The Barbados Light & Power Company Limited (BL&P) is reporting tremendous progress in several clean energy projects as it continues to invest millions of dollars in the renewable energy sector.
Officials of the island’s sole electricity company gave an update on ongoing and future projects on Tuesday, during an online media conference.
BL&P’s Director of Asset Management Rohan Seale said the company was gearing up to invest close to $55 million in its highly touted Lamberts, St Lucy wind project.
Stating that the plans for this venture were “progressing well”, he said the 10-megawatt (MW) system would be able to produce some 29-gigawatt hours (GWh) of electricity output when commissioned.
“That power output is really sufficient to power around 9 900 homes from renewable energy. That would provide around 3.4 per cent of the island’s demand [for electricity] from that particular project once implemented,” explained Seale.
Permission for this project was granted since 2010, and since then the BL&P has been carrying out extensive environmental studies and stakeholder engagements. Another townhall meeting is to be held online this Thursday.
The utility company is also in the final stages of the planning process for the wind farm, and it is expected that once it gets going sometime next year, it would be set up within one year and start producing power by early 2022.
“This wind farm project will be implemented under what we call a power purchase agreement, to meet the local market demand within the restructuring that is occurring in the industry,” said Seale.
Officials disclosed they were in the process of forming partnerships for the project, but said they were in the “very early stages of discussions” and were unable to say who the potential partners would be.
So far, the landowners, Barbados Farms Limited, and the BL&P have a lease agreement in place.
In relation to the 33 MW Clean Energy Bridge project, which began this year at the company’s Trents, St Lucy Energy Gateway site, Seale reported that the COVID-19 pandemic had caused a delay in that system being switched on.
The first two units of this over $100 million, medium-speed diesel generation plant, which will consist of four engines, were to start operation by the middle of the year.
Seale said they were now scheduled to begin by the end of this month or November, and the other two would commence either December or the first quarter of next year.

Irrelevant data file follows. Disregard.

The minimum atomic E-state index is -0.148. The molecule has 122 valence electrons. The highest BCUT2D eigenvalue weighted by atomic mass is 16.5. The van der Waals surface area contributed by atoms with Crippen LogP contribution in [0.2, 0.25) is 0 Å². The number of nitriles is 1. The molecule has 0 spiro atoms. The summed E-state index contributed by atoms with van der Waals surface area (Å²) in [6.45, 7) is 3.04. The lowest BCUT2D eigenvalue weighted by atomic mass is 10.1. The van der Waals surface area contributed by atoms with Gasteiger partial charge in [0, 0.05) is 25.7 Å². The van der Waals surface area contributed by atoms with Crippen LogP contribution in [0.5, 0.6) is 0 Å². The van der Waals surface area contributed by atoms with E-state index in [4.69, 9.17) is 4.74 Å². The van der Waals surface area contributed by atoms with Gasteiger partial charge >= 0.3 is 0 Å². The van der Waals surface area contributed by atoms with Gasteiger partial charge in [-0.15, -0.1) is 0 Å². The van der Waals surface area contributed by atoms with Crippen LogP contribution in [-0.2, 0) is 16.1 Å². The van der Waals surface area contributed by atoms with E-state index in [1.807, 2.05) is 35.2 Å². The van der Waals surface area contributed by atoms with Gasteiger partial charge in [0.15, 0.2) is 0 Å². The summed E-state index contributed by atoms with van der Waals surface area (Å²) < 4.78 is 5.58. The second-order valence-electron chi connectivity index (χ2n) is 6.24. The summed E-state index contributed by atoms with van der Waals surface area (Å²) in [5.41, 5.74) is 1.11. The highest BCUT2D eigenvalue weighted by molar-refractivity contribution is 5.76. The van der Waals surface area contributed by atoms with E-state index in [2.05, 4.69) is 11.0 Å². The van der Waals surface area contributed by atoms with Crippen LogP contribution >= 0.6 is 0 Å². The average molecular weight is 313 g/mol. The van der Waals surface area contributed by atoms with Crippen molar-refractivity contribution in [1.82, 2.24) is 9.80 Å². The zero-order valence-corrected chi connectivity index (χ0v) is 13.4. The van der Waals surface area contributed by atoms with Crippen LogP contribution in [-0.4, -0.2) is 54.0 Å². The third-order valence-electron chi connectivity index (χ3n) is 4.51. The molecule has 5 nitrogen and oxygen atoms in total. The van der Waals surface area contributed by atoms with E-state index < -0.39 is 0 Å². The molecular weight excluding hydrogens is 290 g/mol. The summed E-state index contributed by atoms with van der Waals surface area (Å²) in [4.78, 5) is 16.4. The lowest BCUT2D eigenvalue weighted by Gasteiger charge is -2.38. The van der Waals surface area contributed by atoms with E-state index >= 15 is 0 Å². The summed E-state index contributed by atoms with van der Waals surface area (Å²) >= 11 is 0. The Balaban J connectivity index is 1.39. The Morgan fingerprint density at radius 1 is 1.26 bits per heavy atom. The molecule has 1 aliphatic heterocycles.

He gave the assurance that the development, which is to contribute about 27 per cent of the island’s annual energy requirement, was being done in a very safe way for residents and the environment.
“We expect that the plant will provide and deliver energy efficiently and reliably for many years to come. We do know that once we have industrial [developments] of this nature some residents will have concerns . . . . We are environmentally conscious as a company and this we have demonstrated over the years as we have done our construction and generation projects,” said Seale.
Meanwhile, Managing Director of BL&P Roger Blackman reported that the company’s 5 MW battery storage installed in 2018, and the 10 MW solar photovoltaic farm which was installed in 2016 also at the Trents, Energy Gateway site, were “working well”.
He said there was currently a total of just under 40 MW of distributed solar power owned collectively by individuals and businesses that is connected to the national grid under the feed-in-tariff arrangement, a mechanism that allows energy producers to sell their energy to the BL&P. The feed-in-tariff arrangement replaced the renewable energy rider programme which started in 2010.
The 40 MW together with the company’s 10 MW of solar system represents 30 per cent of the island’s peak demand (between midday and 2 p.m.) being provided by solar energy on a sunny day, said Blackman.
“So we have been making great strides and that is expected to continue over the next few years as we head towards 100 per cent renewables and carbon neutrality,” said Blackman.
He pointed out that any delay in renewable energy systems being connected to the national grid under the feed-in-tariff arrangement could be due to the various processes involved with different agencies and the slow pace in document submissions.
At the same time, Blackman promised the BL&P would continue to assess its internal processes as he expected applications to increase.